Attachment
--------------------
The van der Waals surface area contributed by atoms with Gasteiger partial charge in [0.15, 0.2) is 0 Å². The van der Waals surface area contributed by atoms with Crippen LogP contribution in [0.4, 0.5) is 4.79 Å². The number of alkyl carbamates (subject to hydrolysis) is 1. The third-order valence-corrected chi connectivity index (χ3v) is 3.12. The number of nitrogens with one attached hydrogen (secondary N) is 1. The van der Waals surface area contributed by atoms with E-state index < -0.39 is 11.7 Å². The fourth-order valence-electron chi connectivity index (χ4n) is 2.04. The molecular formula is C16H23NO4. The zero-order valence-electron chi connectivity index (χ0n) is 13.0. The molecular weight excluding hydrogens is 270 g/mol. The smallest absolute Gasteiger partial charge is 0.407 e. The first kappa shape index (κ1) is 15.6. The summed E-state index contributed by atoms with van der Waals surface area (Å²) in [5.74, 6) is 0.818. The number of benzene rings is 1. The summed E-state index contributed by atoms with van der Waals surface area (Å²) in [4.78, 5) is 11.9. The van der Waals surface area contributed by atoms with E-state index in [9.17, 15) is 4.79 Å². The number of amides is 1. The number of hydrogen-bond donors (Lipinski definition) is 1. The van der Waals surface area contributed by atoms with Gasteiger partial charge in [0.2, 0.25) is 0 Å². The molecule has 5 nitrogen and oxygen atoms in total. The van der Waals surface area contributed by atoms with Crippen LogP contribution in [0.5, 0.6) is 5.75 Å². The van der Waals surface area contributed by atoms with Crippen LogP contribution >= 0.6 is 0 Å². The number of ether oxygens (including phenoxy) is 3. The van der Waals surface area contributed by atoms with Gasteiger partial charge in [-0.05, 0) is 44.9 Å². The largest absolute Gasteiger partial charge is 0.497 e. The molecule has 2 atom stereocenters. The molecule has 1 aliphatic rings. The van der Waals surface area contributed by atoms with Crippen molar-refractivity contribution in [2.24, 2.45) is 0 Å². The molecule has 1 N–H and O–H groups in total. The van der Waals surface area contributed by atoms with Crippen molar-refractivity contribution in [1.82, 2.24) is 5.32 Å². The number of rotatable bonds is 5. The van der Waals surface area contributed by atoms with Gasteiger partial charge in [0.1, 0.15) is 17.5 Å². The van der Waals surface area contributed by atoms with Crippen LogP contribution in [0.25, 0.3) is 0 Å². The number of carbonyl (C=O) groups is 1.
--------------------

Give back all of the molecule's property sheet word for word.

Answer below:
The van der Waals surface area contributed by atoms with Gasteiger partial charge in [0.15, 0.2) is 0 Å². The van der Waals surface area contributed by atoms with Crippen LogP contribution in [0.4, 0.5) is 4.79 Å². The number of alkyl carbamates (subject to hydrolysis) is 1. The third-order valence-corrected chi connectivity index (χ3v) is 3.12. The number of nitrogens with one attached hydrogen (secondary N) is 1. The van der Waals surface area contributed by atoms with E-state index < -0.39 is 11.7 Å². The fourth-order valence-electron chi connectivity index (χ4n) is 2.04. The molecular formula is C16H23NO4. The zero-order valence-electron chi connectivity index (χ0n) is 13.0. The molecular weight excluding hydrogens is 270 g/mol. The smallest absolute Gasteiger partial charge is 0.407 e. The first kappa shape index (κ1) is 15.6. The summed E-state index contributed by atoms with van der Waals surface area (Å²) in [5.74, 6) is 0.818. The number of benzene rings is 1. The summed E-state index contributed by atoms with van der Waals surface area (Å²) in [4.78, 5) is 11.9. The van der Waals surface area contributed by atoms with E-state index in [9.17, 15) is 4.79 Å². The number of amides is 1. The number of hydrogen-bond donors (Lipinski definition) is 1. The van der Waals surface area contributed by atoms with Gasteiger partial charge in [0.2, 0.25) is 0 Å². The molecule has 5 nitrogen and oxygen atoms in total. The van der Waals surface area contributed by atoms with Crippen LogP contribution in [0.5, 0.6) is 5.75 Å². The van der Waals surface area contributed by atoms with Crippen LogP contribution >= 0.6 is 0 Å². The number of ether oxygens (including phenoxy) is 3. The van der Waals surface area contributed by atoms with Gasteiger partial charge in [-0.05, 0) is 44.9 Å². The largest absolute Gasteiger partial charge is 0.497 e. The molecule has 2 atom stereocenters. The molecule has 1 aliphatic rings. The van der Waals surface area contributed by atoms with Crippen molar-refractivity contribution in [2.24, 2.45) is 0 Å². The molecule has 1 N–H and O–H groups in total. The van der Waals surface area contributed by atoms with Crippen molar-refractivity contribution in [1.82, 2.24) is 5.32 Å². The number of rotatable bonds is 5. The van der Waals surface area contributed by atoms with Gasteiger partial charge in [0.1, 0.15) is 17.5 Å². The van der Waals surface area contributed by atoms with Crippen LogP contribution in [0.25, 0.3) is 0 Å². The number of carbonyl (C=O) groups is 1.